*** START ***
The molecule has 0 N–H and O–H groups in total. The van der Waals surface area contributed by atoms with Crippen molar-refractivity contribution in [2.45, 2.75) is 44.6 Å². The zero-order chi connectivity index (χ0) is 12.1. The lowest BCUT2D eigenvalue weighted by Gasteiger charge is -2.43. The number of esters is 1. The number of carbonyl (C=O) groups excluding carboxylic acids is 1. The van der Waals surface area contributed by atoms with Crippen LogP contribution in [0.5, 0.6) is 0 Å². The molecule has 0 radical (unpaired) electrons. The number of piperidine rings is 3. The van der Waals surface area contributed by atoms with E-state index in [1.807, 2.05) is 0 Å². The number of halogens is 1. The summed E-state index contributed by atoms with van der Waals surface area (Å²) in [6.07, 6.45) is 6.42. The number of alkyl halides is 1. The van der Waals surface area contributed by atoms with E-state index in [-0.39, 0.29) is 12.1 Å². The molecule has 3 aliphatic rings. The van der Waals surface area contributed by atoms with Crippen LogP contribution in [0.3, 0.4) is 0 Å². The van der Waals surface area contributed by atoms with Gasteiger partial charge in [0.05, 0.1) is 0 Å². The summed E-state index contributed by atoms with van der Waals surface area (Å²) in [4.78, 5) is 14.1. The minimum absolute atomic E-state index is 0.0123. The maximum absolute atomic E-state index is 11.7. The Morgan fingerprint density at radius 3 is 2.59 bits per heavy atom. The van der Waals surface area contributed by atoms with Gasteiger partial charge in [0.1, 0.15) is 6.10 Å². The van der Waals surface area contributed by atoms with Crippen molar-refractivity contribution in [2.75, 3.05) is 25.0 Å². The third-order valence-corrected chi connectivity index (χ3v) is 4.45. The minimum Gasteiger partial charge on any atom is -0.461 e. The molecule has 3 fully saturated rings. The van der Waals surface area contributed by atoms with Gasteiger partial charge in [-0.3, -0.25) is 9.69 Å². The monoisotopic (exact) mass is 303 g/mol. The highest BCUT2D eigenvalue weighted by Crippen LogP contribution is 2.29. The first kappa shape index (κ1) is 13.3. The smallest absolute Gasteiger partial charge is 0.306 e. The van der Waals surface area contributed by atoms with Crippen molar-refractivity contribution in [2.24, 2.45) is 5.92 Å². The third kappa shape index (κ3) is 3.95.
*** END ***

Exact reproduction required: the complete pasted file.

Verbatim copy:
The molecule has 0 N–H and O–H groups in total. The van der Waals surface area contributed by atoms with Crippen molar-refractivity contribution in [2.45, 2.75) is 44.6 Å². The zero-order chi connectivity index (χ0) is 12.1. The lowest BCUT2D eigenvalue weighted by Gasteiger charge is -2.43. The number of esters is 1. The number of carbonyl (C=O) groups excluding carboxylic acids is 1. The van der Waals surface area contributed by atoms with Crippen LogP contribution in [0.5, 0.6) is 0 Å². The molecule has 0 radical (unpaired) electrons. The number of piperidine rings is 3. The van der Waals surface area contributed by atoms with E-state index in [1.807, 2.05) is 0 Å². The number of halogens is 1. The summed E-state index contributed by atoms with van der Waals surface area (Å²) in [6.07, 6.45) is 6.42. The number of alkyl halides is 1. The van der Waals surface area contributed by atoms with E-state index in [-0.39, 0.29) is 12.1 Å². The molecule has 3 aliphatic rings. The van der Waals surface area contributed by atoms with Crippen LogP contribution in [0.3, 0.4) is 0 Å². The van der Waals surface area contributed by atoms with Gasteiger partial charge in [0.05, 0.1) is 0 Å². The summed E-state index contributed by atoms with van der Waals surface area (Å²) in [4.78, 5) is 14.1. The minimum absolute atomic E-state index is 0.0123. The maximum absolute atomic E-state index is 11.7. The Morgan fingerprint density at radius 3 is 2.59 bits per heavy atom. The van der Waals surface area contributed by atoms with Gasteiger partial charge in [0.1, 0.15) is 6.10 Å². The van der Waals surface area contributed by atoms with Crippen molar-refractivity contribution in [2.75, 3.05) is 25.0 Å². The third-order valence-corrected chi connectivity index (χ3v) is 4.45. The minimum Gasteiger partial charge on any atom is -0.461 e. The molecule has 3 fully saturated rings. The van der Waals surface area contributed by atoms with Gasteiger partial charge in [-0.3, -0.25) is 9.69 Å². The monoisotopic (exact) mass is 303 g/mol. The highest BCUT2D eigenvalue weighted by Crippen LogP contribution is 2.29. The first kappa shape index (κ1) is 13.3. The smallest absolute Gasteiger partial charge is 0.306 e. The van der Waals surface area contributed by atoms with Crippen molar-refractivity contribution in [2.24, 2.45) is 5.92 Å². The third kappa shape index (κ3) is 3.95.